Although Coral Moons is technically a quartet, the group is more of a quintet on its debut full-length album “Fieldcrest,” thanks to the contributions of its producer Sam Kassirer — whose impressive CV includes producing, mixing and playing keyboards on records by prominent national artists such as Lake Street Dive, Josh Ritter, and Dustbowl Revival.

“He is the fifth member,” Bartlett says of Kassirer. “He’s like the George Martin of Coral Moons.”

”Sam just does a really great job of creating a space where he lets us experiment, but also hands us little tidbits to really push us in a certain direction,” says Kraft. “And the record would be completely different if it wasn't for Sam. And I think at the end of the day, a lot of his choices made the record more emotional and intimate.”


With Kraft at the helm as singer and primary songwriter, the album “Fieldcrest” combines the emotional gravitas of Phoebe Bridgers, except sunnier, and a raw exuberance and stylistic versatility similar to Rochester soul fusion band Grace Serene and the Super Clean.

"They're all very different, but they all relate to the same thing,” Kraft says of the “Fieldcrest” songs, “which is just like, moving on from something that doesn't really serve you any anymore.”

“And I think that's really what this whole record is about, being in the moment and just enjoying every moment for what it is.”

Heading into its Thursday show at Bug Jar, Coral Moons is coming off of its biggest gig yet: a set at Levitate Music & Arts Festival in Massachusetts, which also featured performances from Billy Strings and Grace Potter.

“We’re gonna put on a heck of a show, because we love that spot and we wanna celebrate with all of our people in Rochester,” Bartlett says.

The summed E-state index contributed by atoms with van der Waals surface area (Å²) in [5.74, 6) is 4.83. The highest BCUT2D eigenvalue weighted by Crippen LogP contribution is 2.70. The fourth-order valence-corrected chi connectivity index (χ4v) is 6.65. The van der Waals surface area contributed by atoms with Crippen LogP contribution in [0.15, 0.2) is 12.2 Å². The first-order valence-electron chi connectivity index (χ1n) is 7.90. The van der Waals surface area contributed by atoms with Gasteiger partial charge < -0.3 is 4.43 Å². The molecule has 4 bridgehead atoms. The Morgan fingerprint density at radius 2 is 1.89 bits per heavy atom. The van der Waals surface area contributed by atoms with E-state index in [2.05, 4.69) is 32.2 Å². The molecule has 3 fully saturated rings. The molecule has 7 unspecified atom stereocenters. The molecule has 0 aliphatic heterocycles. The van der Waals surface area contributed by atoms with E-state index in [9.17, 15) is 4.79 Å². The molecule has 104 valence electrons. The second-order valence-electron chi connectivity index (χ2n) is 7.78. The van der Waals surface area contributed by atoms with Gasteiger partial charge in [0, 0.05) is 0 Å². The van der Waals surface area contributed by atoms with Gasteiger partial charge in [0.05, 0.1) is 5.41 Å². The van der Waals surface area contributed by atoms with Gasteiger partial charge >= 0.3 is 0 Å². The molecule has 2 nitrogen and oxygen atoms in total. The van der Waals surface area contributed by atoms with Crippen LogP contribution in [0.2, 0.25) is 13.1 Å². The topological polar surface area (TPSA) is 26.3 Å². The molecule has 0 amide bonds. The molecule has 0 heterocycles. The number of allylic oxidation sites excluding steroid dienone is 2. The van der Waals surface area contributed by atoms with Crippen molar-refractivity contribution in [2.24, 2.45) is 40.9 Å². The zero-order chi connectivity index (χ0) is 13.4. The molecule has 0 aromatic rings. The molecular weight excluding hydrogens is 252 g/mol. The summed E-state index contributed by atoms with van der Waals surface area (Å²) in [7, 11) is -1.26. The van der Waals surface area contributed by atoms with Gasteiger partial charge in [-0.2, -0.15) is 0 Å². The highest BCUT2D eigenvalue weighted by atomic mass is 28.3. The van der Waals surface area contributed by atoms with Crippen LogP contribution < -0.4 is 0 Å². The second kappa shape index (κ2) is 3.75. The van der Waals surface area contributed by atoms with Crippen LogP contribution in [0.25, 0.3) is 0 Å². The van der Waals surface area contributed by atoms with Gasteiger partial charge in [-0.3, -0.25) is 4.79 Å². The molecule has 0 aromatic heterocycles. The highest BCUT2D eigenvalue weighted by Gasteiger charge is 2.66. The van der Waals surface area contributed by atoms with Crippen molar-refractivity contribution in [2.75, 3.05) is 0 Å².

The members of Coral Moons aren’t just eager to return to the Bug Jar — where the band played its only other Rochester show in 2019 — but to get to know the Rochester music scene. Kraft and Bartlett are especially excited about innovative, DIY rock bands such as The Demos, Saint Free, and The Dirty Pennies, that are emerging in the city.

“I think now that things are reopening again, you know, we can go to the Bug Jar during the week and make new friends and listen to new, great local bands,” Kraft says, “which to me, that's what makes us feel part of a community.”

Coral Moons plays its "Fieldcrest" album release show with Elsewise on Thursday, Aug. 19, at 8:30 p.m. (7:30 p.m. doors), at Bug Jar, 219 Monroe Avenue. $8. Ages 18 and over. Proof of vaccination required (card, Excelsior Pass, or photo of card). Visit bugjar.com or TicketWeb for tickets.

Daniel J. Kushner is CITY’s arts editor. He can be reached at dkushner@rochester-citynews.com.
click image best_of_story_banner.png

Browse Listings

Submit an event

Tweets @RocCityNews

Website powered by Foundation     |     © 2021 CITY News